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post #11 of 185 (permalink) Old 06-18-2013, 05:35 PM
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nice update. careful with the lathe info. you'd be surprised how many "friends" you'll find you have when the word gets out you can use it to make parts.

19t, BC Sleepers, 42 pilots, Thrux needles & springs, 132 mains, K&N, Dart screen, air box bafflectomy, Barnett greens, TEC shocks
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post #12 of 185 (permalink) Old 06-18-2013, 06:31 PM Thread Starter
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Already been there. A buddy of mine had me part off some
spacers for him the other day.

Last edited by Siskiyou; 06-18-2013 at 08:38 PM.
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post #13 of 185 (permalink) Old 06-18-2013, 10:02 PM
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Thanks for the update! Can't wait to see how this progresses. Gonna be an awful lot of fun!
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post #14 of 185 (permalink) Old 06-23-2013, 12:24 AM Thread Starter
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Measuring For Axle Spacers

I thought I'd write up the process of measuring up the front end to
determine spacer sizes for the new triple clamps and front axle. I
hope this will be useful for those of you thinking about fork or wheel

The Harris triple clamps are wider than the stock CBR parts my forks
came from, so new spacers for the axle and brake calipers need to
be made. I have stock Honda parts available for comparison, but I
wanted to go through the math to make sure everything comes out
right and the wheel is centered in the forks. I knew that the nominal
difference was 11 mm, so Harris supplied a new axle 11 mm longer
than stock. I'll start by taking measurements to determine what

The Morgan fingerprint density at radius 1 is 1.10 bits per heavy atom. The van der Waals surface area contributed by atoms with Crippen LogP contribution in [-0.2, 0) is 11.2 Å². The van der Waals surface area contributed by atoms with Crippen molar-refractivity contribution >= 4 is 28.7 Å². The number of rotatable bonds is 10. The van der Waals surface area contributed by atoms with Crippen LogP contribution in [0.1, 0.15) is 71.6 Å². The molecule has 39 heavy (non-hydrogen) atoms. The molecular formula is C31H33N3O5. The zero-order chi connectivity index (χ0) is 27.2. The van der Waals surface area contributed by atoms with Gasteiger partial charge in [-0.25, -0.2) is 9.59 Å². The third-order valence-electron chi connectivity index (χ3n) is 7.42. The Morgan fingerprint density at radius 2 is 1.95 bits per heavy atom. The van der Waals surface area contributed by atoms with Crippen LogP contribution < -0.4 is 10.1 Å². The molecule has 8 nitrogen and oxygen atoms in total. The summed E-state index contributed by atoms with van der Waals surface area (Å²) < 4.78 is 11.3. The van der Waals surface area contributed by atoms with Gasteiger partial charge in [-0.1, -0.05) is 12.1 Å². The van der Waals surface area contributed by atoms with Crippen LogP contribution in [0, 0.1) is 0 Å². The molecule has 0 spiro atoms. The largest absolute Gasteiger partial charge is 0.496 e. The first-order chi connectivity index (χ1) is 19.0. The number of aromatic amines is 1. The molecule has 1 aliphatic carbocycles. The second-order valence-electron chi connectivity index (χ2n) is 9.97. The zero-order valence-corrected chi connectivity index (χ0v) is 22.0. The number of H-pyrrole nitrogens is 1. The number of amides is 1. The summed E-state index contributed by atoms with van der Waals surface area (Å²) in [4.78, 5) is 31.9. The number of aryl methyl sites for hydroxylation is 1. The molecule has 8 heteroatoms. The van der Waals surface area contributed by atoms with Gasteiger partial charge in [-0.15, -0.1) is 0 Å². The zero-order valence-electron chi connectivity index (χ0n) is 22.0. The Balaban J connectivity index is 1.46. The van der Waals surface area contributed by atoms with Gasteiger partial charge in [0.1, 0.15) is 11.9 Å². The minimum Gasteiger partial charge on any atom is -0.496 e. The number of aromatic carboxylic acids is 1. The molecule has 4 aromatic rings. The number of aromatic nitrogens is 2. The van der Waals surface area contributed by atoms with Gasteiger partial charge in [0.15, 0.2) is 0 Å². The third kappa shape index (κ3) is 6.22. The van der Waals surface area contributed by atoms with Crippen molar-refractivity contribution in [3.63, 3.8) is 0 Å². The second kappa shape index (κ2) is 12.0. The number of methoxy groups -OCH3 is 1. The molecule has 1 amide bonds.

the real difference is. (All measurements are rounded off to whole

First the fork tubes were fitted to the CBR triple clamps and some
measurements taken between the bottom of the sliders and between
the brake caliper mounting lugs. The same measurements were
then taken with the forks mounted in the Harris triple clamps. The
difference was 10mm. So my axle spacers should be 5 mm longer
on each side of the wheel. I'll also need to fabricate spacers to locate each caliper 5 mm inwards.

The distance between the sliders came in at 162 mm. Measuring
through the wheel across the bearings gave me a dimension of 114
mm, leaving a difference of 48mm. This is the "space" that needs
to be taken up by spacers and at first glance it might seem that a
couple of 24 mm spacers would do the job. But they won't.

In the pic below it can be seen that the axle has a "step" in it. The
nominal (smaller) diameter is 20 mm and that's the size of the inner
bearing races. The larger diameter is 25 mm. The bottoms of the
sliders are bored to accept the two different diameters. When the
wheel and spacers are fitted to the forks and the bolt at the end is
tightened, the axle is drawn to the left (left in the photo) until the
shoulder on the axle tube pulls the parts up against the left slider.
So the spacer on that side (left in the photo) is what locates the
wheel in the forks: the other spacer just takes up the "slack". Pinch
bolts secure both ends. Notice that this design avoids "pinching"
of the fork tubes when tightened and reduces binding in the

Also, the larger diameter has to protrude a little from the right
slider in order to bear against the adjacent spacer, so we'll allocate
1 mm to that. That suggests that the difference between the two
spacers should be 1 mm and that a 24 mm spacer and a 23 mm
spacer will work. They won't either.

The reason is that Honda threw a curve ball: The difference in length
between the stock Honda spacers was 7 mm. Why the difference?
The reason is the wheel itself. The bearings are offset to one side
and aren't centered in the wheel. I measured off the brake discs
(since I know they are centered) and found a 6 mm difference.